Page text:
The lack of value or self-confirmation caused by parental neglect drives juveniles, such as in the above-mentioned case, to delinquent behavior for which they can receive recognition and appreciation from peers. Human beings strive throughout their lives for belonging, recognition, love, respect, and power. A gang member's activity fulfills exactly those needs. Moreover, adolescence is also accompanied by the burden of finding one's identity; thus juveniles join gangs where like-minded people surround them. In Sue's case, serious and violent delinquency, like stealing cars and using drugs, is present because group peer pressure is negatively stimulated. Sue finds her power and recognition in deviant behavior.
This shows that power and aggression are closely linked but must stay in balance. Power is a very important aspect of human development; it directly affects human behavior. Throughout life, humans strive for power. On the one hand, there is a positive search for power to maintain a secure ego, which leads to a constructive way of solving problems and mastering daily situations. On the other hand, there is a negative search for power, which leads to aggression. The person who strives for power through aggression is deprived of a secure and healthy ego. The conflict of power and powerlessness is out of balance when deprivation leads to deviance. Referring to Sue, she was deprived of a healthy ego by her parents. She never had the chance to develop a strong and powerful ego but learned to beat up people for no reason. The philosopher Hannah Arendt said that violence is the expression of impotence (Reflection on Violence, 1969):
...every decrease of power is an open invitation to violence—if only because those who hold power and feel it slipping from their hands have always found it difficult to resist the temptation of substituting violence for it. (V, ¶ 29 )
The two chief debates, is aggression caused by nature or nurture, cannot be seen separately; they complement one another. Biology and psychology set the stage for aggression, but it is also the culture that provides nurturing ground. Human civilization forms its own culture and presence by the means of its own capacities and creations. Humans create violence on television and teach aggression to children. However, endless arguments against aggression are hypocritically preached. Contradictions between the cause and effect prevail while attention should be paid to the true value and existence of aggression. Aggression is a cry for attention and recognition. When the child knocks down its creation for example, it not only shows that the child is alive and able to execute its will, but it also shows the child's social behavior by learning to cope with its aggressiveness, provided that healthy developmental aggression is encouraged and carefully monitored by the caretaker. When an abused or neglected child violates social norms, corporal punishment or verbal abuse merely reinforce the child's delinquency. Violent punishment does not correct deviance; it deprives dignity and merely mirrors aggressive behavior. Dignity and self-respect first need to be gained, affirmed, and taught before the child can master constructively daily obstacles and challenges. There is neither a wrong nor a right theory of aggression. It is the balance between nature and nurture that needs to be considered. Too much exposure to aggression leads to delinquency, and suppression of the latter results in deprivation of inborn needs. When parents fail to set limits, for example, and do not intervene or engage in the early crucial years of their children’s development, juveniles will try to compensate for the lack of recognition. Additionally, if children have not learned or were robbed of their aggression drive, they will discharge their urge in delinquent behavior, which is more likely to develop into violence.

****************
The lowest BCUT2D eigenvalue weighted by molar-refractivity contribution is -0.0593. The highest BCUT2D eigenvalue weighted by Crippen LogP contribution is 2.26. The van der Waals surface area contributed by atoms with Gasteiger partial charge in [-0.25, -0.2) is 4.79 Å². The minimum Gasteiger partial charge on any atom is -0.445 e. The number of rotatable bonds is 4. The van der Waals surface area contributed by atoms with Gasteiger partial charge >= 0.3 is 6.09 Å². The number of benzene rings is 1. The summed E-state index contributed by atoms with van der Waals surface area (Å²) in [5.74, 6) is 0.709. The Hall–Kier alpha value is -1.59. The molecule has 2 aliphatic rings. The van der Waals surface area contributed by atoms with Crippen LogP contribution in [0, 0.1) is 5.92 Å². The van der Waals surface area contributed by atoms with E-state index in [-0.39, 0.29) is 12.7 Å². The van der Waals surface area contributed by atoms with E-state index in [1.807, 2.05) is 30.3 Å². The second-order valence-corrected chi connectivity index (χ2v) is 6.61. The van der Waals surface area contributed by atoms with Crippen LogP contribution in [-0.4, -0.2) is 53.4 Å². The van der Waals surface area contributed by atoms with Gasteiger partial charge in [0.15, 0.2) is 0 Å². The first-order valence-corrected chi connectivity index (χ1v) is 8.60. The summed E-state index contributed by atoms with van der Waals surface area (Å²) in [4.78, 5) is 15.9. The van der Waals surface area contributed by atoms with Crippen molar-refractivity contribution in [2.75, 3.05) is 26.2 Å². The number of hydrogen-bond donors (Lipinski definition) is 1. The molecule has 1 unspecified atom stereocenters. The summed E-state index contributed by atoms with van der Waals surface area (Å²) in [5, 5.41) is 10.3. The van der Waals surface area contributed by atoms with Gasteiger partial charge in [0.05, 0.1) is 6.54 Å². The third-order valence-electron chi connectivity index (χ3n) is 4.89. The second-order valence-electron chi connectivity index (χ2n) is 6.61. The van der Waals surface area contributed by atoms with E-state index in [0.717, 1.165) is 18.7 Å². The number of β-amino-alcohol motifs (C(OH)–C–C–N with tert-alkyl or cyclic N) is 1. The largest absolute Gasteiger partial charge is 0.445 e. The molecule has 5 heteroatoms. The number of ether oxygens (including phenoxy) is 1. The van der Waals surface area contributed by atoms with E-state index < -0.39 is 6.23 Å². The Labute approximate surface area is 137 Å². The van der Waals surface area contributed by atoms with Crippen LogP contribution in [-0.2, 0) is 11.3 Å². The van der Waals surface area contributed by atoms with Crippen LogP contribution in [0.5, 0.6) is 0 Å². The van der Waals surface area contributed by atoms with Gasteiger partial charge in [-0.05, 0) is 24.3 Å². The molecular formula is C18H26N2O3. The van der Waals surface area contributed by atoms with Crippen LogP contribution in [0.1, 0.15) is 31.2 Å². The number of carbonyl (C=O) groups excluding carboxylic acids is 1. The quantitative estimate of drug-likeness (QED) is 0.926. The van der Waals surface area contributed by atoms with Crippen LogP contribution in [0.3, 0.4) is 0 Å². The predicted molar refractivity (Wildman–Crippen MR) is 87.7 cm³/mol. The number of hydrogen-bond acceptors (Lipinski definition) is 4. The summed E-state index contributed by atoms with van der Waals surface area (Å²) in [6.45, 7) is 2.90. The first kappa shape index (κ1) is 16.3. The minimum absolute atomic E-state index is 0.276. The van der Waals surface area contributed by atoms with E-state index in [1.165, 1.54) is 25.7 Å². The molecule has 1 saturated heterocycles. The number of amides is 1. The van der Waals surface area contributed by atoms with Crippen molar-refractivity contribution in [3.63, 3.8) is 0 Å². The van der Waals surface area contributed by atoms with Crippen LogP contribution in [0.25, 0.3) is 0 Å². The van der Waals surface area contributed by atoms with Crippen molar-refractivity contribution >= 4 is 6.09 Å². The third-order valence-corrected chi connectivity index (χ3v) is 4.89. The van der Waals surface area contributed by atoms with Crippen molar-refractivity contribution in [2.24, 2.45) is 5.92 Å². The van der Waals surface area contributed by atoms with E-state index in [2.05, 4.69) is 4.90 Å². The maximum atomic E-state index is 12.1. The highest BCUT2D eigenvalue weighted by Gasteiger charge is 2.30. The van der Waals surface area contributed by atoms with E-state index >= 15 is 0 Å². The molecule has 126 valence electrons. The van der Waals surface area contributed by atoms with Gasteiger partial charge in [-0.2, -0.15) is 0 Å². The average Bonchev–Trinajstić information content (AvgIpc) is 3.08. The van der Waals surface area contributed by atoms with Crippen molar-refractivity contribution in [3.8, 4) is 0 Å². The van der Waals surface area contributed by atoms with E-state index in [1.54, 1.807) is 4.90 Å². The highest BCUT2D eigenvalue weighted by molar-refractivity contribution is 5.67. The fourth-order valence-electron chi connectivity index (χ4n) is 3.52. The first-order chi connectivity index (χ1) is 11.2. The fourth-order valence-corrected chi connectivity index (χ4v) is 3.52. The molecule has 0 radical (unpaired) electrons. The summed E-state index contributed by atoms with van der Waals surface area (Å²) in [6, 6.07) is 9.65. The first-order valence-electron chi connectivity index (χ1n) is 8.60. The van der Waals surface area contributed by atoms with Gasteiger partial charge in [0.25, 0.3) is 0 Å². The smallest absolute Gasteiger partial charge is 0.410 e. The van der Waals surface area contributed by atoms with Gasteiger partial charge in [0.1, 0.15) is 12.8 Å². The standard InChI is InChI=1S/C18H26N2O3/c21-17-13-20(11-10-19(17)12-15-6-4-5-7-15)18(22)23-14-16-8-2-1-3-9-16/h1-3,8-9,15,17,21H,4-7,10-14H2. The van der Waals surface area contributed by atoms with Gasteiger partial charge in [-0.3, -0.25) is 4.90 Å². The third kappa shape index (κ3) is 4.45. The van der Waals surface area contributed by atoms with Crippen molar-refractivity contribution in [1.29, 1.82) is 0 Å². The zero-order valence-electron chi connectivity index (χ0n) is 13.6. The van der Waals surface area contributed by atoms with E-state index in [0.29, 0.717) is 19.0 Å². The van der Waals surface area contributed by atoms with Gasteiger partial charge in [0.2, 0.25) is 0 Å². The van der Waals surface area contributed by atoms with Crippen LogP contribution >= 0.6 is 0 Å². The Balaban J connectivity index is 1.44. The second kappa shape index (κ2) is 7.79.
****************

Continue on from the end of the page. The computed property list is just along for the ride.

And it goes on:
Arendt, H. (February 27, 1969) Reflections on violence. Retrieved on May 5, 2007 from http://www.nybooks.com/articles/11395
Connor, D. (2004). Aggression and antisocial behavior in youth. (Cover story). Brown University Child & Adolescent Behavior Letter, 18(9), 1.
Fearnly, F. (2004). I wrote on all four walls: Teens speak out on violence. Press, Ltd: Buffalo, New York.
Freud, S. (1923 - 1925). The ego and the id and other works (the standard edition of the completed psychological works of Sigmund Freud, Volume XIX [1923 - 1925]). Hogarth Press (1961).
Hendrick, I. (1951). Early development of the ego: Identification in infancy. Retrieved from the Psychoanalytic Quarterly, 20:44-61 on April 17, 2007 from: http://pep-web.org/document.php?id=ijp.033.0075a.
Kassin, S. (2004). Psychology in modules. Boston: Pearson Custom Publishing
Lorenz, K. (1966). On aggression. London, GB: Methuen.
May, R. (1998). Power and innocence: A search for the sources of violence. W.W. Norton & Company Inc.: New York, New York.
Oxford English Online Dictionary. (2007). Retrieved on April 19, 2007 from http://www.oed.com.
Stein, H. (n.d.). Classical adlerian quotes: striving for significance. Retrieved from the Alfred Adler Institute on April 20, 2007 from: http://ourworld.compuserve.com/homepages/hstein/qusign.htm.